Scholarships With a Cost: Teenage Soccer Standouts Play Year-Round At Frenetic Pace
Thursday, May 21, 2009
Sami Kuykendall woozily came off the field at Madison High, a bulge of gruesome purple swelling under her right eye after she withstood a soccer ball to her face from point-blank range. She gripped her new front tooth between her index finger and thumb, spotted her parents in the bleachers and shot them a smile. With Kuykendall playing her fifth game in seven days -- and having been tested seven times in the past three years for concussions -- the signal provided her parents some needed reassurance on the April night.
A 17-year-old junior midfielder, Kuykendall has spent each of the past three spring seasons splitting time between the Vienna high school's varsity girls' soccer team and the under-17 McLean Premier Soccer (MPS) Dragons, the sixth-ranked club team in the country. The ball to the face, the concussions, the shattered jaw suffered in an aerial collision during a game last year (and subsequent tooth implant) are just a few notable entries on the list of injuries incurred during basically a year-round soccer season with a singular goal: a college scholarship.
"I made a decision, consciously when I was a lot younger, that this was the way to get to college soccer," Kuykendall said. That decision has meant she has played approximately 90 games in the past calendar year, including three club league schedules and a barrage of tournaments. By comparison, consider: D.C. United plays approximately 35 to 40 games a season, including exhibitions and club competitions.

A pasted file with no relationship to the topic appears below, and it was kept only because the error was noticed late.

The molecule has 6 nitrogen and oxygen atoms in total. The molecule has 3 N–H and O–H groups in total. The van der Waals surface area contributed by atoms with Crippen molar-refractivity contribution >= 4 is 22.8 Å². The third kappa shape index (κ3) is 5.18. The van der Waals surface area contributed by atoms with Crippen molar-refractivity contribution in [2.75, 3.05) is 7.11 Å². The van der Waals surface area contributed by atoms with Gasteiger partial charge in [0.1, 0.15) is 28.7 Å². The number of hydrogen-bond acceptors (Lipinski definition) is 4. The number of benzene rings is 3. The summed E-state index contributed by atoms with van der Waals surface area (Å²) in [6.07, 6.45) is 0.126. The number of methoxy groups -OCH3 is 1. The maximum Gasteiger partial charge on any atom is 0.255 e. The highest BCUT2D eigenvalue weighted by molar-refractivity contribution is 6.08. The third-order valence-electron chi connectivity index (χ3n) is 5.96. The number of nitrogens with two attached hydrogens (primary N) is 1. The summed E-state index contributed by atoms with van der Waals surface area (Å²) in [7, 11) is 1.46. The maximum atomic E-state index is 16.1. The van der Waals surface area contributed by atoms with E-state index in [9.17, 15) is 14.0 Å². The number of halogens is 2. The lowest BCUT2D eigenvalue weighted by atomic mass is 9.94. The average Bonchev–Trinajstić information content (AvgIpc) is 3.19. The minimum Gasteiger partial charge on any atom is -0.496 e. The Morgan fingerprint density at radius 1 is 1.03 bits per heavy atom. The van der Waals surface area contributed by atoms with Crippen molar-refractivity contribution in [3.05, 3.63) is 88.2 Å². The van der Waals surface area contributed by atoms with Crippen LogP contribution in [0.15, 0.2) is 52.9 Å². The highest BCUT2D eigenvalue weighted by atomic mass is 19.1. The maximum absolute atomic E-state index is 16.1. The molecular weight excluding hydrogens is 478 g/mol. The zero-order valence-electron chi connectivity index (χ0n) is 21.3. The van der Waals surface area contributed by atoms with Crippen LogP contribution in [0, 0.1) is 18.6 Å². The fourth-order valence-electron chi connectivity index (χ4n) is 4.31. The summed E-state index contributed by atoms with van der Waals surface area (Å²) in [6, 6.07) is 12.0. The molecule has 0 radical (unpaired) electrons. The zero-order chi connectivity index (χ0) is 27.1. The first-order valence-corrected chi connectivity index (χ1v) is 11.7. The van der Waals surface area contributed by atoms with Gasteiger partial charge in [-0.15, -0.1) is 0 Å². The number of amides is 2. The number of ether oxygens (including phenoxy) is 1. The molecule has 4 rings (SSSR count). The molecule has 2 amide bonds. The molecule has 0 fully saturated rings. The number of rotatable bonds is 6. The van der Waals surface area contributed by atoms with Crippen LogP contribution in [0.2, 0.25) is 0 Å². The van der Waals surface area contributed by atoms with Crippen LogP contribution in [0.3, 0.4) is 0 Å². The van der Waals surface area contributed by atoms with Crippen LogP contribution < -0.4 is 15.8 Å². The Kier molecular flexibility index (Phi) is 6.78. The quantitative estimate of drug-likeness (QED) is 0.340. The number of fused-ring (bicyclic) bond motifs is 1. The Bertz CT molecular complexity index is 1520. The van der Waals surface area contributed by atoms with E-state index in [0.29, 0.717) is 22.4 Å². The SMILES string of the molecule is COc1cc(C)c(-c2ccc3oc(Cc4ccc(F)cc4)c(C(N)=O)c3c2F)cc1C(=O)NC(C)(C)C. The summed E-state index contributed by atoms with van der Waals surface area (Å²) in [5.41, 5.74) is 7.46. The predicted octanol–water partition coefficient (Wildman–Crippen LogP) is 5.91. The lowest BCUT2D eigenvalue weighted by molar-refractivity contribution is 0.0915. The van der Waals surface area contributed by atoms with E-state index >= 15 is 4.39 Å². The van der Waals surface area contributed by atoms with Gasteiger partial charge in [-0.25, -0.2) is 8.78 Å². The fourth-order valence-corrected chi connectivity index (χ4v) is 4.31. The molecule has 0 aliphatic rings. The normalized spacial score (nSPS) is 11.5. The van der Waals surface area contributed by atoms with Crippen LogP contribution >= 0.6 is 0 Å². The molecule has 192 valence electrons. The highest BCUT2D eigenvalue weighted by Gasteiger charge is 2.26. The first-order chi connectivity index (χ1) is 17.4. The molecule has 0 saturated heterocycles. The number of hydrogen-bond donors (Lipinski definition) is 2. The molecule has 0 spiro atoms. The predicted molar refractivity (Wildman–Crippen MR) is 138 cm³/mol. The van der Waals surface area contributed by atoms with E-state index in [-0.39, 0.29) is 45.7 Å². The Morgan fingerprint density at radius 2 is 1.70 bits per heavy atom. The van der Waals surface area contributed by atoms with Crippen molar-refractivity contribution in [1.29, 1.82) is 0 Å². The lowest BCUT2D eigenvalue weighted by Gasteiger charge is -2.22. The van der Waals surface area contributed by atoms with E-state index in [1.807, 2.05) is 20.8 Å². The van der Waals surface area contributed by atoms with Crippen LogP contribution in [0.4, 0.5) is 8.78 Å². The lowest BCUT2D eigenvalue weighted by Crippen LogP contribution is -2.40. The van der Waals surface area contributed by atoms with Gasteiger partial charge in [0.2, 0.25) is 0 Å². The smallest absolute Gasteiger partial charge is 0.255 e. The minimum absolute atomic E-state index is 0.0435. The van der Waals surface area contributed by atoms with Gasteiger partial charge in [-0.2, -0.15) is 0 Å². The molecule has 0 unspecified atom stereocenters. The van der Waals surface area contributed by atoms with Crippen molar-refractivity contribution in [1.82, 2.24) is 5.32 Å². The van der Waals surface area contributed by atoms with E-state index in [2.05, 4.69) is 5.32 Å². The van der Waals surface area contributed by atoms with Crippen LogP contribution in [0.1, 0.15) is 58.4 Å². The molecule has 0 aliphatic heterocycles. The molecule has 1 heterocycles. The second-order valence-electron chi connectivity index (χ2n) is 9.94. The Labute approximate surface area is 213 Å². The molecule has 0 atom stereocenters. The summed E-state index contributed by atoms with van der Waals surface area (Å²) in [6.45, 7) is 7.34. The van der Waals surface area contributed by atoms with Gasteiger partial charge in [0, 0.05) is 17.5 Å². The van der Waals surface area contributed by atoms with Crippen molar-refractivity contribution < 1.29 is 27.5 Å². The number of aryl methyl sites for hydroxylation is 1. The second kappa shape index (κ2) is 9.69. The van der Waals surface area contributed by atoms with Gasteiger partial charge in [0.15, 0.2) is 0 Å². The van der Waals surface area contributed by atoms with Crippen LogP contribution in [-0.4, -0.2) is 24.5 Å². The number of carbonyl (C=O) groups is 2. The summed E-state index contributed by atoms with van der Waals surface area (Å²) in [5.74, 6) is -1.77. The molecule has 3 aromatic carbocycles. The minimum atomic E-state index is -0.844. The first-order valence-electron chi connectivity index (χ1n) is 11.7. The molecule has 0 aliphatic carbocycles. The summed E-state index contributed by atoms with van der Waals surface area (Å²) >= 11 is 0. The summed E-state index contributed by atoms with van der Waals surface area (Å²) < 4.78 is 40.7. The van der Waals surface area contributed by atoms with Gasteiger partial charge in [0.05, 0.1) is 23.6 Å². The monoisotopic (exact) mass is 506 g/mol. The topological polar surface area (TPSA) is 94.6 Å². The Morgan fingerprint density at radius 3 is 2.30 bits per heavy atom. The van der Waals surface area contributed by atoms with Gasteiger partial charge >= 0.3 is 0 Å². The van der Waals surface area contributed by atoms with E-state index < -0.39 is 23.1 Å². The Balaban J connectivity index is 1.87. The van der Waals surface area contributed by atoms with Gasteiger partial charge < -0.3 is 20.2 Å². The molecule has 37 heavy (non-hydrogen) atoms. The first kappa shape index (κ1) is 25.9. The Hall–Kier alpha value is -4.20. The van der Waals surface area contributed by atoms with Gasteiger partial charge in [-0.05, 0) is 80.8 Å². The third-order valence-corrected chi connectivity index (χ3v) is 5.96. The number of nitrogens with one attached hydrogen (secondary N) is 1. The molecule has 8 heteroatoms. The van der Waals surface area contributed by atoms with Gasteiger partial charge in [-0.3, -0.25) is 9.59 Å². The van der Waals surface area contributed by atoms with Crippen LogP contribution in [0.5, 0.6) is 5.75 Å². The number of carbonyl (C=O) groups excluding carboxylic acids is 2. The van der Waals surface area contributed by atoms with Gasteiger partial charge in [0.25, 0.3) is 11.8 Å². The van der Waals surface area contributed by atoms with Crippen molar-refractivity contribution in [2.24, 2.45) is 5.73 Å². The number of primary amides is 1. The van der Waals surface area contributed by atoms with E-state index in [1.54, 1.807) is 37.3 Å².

This weekend, Kuykendall will be one of many area players at the Player Development Academy Girls College Showcase at Rutgers University. The club schedule -- combined with the high school schedule -- makes for year-round soccer and is especially intense during the spring, when Kuykendall plays for both teams.
That grind puts players at risk of short- and long-term injury, according to doctors. The social sacrifices are, Kuykendall says, countless. Her family's financial sacrifice is considerable. And the tension between club and high school team is omnipresent during the spring season.
Kuykendall said the conflicts and pressures have been worth it. She has committed to a 60 percent scholarship to play soccer at Virginia Commonwealth University in the fall of 2010.
Outside experts, however, warn of the potential costs elsewhere.
"We've really created an animal here," said University of Notre Dame women's soccer coach Randy Waldrum, the president of the National Soccer Coaches Association of America. "It's just way too much soccer."
'This Constant Chase'
There are 98 soccer clubs in Virginia, according to Gotsoccer.com. In the under-14 to under-18 age groups, there are 11 girls' teams and six boys' teams from Northern Virginia ranked among the nation's top 25.
Varsity soccer is a spring sport in Virginia, making this an especially intense time for the area's scholastic athletes. Public schools in Maryland and the District -- as well as most of the area's private programs -- play in the fall, and many of those players compete with club teams then, subjecting them to the same pressures.
"You have to try to get on the best club team you can so you can get seen, to get seen in the best tournaments you can, to get seen by [the colleges] you want to get seen by," said Robinson junior Brooke Curtis, who also plays for the under-17 Vista Shockwave. "And now, it's like people are committing [to colleges] earlier and earlier, so there is this constant chase."
The Shockwave will be at the Rutgers event, the team's 19th showcase in less than 16 months -- a stretch during which it has traveled from Las Vegas to Orlando, playing in as many as five games in a three-day period. Ranked ninth nationally, the Shockwave has players from 14 high schools in Virginia, Maryland and Delaware. Eleven of its players have accepted college scholarships; nine of those are full rides.